Things I Should Have Known

Things I Should Have KnownTitle: Things I Should Have Known

Author: Claire LaZebnik

Summary:  Looking at Chloe Mitchell you would think life isn’t fair.  After all, she’s beautiful and smart, does well in school, everyone seems to like her, and she has the perfect boyfriend.  Chloe, herself, knows that life isn’t always fair, but for other reasons.   It isn’t fair that her mother remarried a jerk who tries to bully her and her sister into making “healthy” life choices.  It isn’t fair that her mother never seems to have time for her or her sister.  And it isn’t fair that her older sister Ivy, who is on the autism spectrum, is lonely and that Chloe is having problems planning for her own future because she is too worried about leaving her sister.   While Chloe can’t fix all the unfairness in her life, she’s decided it’s time to step-up and help her sister.  So, she comes up with a master plan to set-up her Ivy with another student, Ethan,  from her special needs class.  Ethan’s a sweet boy and Chloe thinks he’s Ivy’s perfect match.

The biggest obstacle Chloe sees in getting those two together is that they don’t feel comfortable going out alone.  So, Chloe and Ethan’s brother agree to chaperone the dates. What Chloe doesn’t know is that Ethan’s brother is none other than David Fields.  David Fields, aka the Class Jerk, who seems to exist just to get a rise out of people by saying exactly what is on his mind.  He and Chloe have clashed many times in the past, but can they get over those hard feelings so that their siblings have a chance to develop some kind of relationship?  And, if Chloe and David give it a chance will they learn that they have more in common with each other than they thought and that maybe they can learn to respect and appreciate their differences?

Who will like this book?:  Fans of realistic fiction will like this quick read.  All the main characters are likeable and well-intentioned, even if at times they are a bit misguided.

If you like this, try reading: What to Say Next by Julie Buxbaum, Everything, Everything by Nicola Yoon, The Truth about Forever by Sarah Dessen

Recommended by: Jen, Teen Librarian

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The Diabolic

The Diabolic

Title: The Diabolic

Author: S.J. Kincaid

Summary:  Kincaid envisions a future filled with contradiction where those in power relish utilizing scientific advances like genetic engineering and personal appearance modification but forbid the development or education of scientific theory.  So as spacecrafts  and high tech equipment created by their ancestors begin to break down, who will be able to repair and develop new technology?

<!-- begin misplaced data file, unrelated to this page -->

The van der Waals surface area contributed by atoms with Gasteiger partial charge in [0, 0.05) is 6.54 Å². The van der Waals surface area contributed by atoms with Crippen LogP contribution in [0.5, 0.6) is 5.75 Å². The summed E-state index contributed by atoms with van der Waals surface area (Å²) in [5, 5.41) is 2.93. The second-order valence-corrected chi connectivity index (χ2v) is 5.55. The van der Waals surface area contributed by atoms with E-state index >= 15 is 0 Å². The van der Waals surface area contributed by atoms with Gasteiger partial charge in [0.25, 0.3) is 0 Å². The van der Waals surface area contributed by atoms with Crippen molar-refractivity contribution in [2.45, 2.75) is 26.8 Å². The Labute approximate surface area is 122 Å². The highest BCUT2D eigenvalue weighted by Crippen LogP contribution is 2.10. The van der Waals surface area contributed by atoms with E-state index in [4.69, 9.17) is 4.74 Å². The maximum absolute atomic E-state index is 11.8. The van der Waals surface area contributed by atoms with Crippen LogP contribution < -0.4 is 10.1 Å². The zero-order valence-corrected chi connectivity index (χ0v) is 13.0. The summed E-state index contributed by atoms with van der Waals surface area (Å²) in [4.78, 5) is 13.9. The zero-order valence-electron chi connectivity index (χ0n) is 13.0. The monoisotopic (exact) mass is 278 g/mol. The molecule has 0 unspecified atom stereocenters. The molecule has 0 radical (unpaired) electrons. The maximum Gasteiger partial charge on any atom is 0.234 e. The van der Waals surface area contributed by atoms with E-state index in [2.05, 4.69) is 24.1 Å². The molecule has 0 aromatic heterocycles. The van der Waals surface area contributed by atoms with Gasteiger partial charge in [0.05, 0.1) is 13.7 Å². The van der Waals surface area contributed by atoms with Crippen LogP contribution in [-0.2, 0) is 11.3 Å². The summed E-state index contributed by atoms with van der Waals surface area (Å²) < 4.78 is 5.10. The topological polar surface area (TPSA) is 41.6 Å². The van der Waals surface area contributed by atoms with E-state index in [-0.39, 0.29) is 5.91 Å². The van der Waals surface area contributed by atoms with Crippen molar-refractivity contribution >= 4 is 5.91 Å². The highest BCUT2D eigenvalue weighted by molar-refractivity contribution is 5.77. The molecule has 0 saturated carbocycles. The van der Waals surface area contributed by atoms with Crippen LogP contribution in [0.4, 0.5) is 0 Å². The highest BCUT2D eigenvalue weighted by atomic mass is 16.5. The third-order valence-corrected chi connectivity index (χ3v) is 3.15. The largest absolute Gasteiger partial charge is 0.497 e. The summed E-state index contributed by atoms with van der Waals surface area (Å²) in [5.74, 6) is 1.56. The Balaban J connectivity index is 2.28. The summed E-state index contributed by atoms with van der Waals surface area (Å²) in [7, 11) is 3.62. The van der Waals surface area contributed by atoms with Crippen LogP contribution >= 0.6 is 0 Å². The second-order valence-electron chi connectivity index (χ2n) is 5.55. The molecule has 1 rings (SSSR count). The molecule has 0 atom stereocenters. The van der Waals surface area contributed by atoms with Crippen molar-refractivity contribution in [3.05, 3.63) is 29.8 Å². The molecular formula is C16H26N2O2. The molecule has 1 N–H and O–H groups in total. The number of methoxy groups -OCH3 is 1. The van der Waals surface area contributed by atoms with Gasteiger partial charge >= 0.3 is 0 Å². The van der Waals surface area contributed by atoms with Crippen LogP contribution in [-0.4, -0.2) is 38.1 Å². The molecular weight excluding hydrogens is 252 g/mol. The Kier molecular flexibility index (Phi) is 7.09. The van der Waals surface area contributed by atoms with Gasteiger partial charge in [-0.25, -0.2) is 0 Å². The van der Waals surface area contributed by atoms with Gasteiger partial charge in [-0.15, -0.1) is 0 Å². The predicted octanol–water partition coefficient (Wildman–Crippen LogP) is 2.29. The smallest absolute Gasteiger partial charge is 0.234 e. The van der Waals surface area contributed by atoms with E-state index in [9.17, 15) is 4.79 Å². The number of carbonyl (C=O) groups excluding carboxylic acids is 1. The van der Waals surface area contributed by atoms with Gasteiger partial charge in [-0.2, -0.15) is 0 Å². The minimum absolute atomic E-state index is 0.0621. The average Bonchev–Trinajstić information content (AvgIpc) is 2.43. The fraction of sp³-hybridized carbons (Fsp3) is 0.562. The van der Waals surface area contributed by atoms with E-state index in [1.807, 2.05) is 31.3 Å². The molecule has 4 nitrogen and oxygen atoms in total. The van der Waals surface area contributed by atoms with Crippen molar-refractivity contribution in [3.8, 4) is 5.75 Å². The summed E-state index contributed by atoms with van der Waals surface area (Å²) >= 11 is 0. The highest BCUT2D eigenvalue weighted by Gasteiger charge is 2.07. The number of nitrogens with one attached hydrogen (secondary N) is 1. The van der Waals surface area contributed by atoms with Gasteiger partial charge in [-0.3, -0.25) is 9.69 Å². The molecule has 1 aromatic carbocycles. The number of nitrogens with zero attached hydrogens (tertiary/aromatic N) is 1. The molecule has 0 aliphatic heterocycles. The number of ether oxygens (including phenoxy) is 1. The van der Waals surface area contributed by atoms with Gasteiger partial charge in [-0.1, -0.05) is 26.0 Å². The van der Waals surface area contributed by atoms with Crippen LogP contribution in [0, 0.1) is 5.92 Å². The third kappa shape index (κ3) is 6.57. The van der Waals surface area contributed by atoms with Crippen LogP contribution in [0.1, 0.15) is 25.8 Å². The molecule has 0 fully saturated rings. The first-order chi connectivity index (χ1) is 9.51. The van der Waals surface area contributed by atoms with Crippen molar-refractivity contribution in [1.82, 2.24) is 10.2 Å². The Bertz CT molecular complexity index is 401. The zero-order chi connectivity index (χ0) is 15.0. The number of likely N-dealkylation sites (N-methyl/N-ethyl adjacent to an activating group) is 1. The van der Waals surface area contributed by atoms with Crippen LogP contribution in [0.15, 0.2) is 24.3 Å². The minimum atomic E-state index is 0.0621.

It’s against this backdrop that we follow the story of Nemesis, a diabolic.  A diabolic is a genetically engineered being with a human-like appearance, beyond human strength and endurance, unencumbered by any sense of humanity or social conscience, created to bond with one person and protect that person with every fiber of their being.  Nemesis was created to protect the life of Sidonia, the daughter of an outspoken Senator who rallies for a change back to education and scientific development.   When her father’s beliefs rouse the ire of the power mad Emperor, Sidonia is summoned as a hostage to assure her father’s future good behavior.   But that order directly conflicts with Nemesis only mission in life.  So in order to keep Sidonia safe, Nemesis assumes her identity and goes to galactic court.   It’s a place filled with turmoil and rebellion where she realizes that maybe her mission goes beyond just protecting the life of one person- it might be all of humanity who needs her.

Who will like this?: Fans of Sci-fi and/or strong female main characters-particularly female assassin type figures.  And, if Arya Stark is one of your favorite GOT characters you will appreciate the hardcore nature of Nemesis.

If you like this, read this:  Cinder by Marissa Meyer, Throne of Glass by Sarah Maas, Graceling by Kristen Cashore

Recommended by: Jen, Teen Librarian

One of Us Is Lying

One of us is lying

Title: One of Us Is Lying

Author: Karen M McManus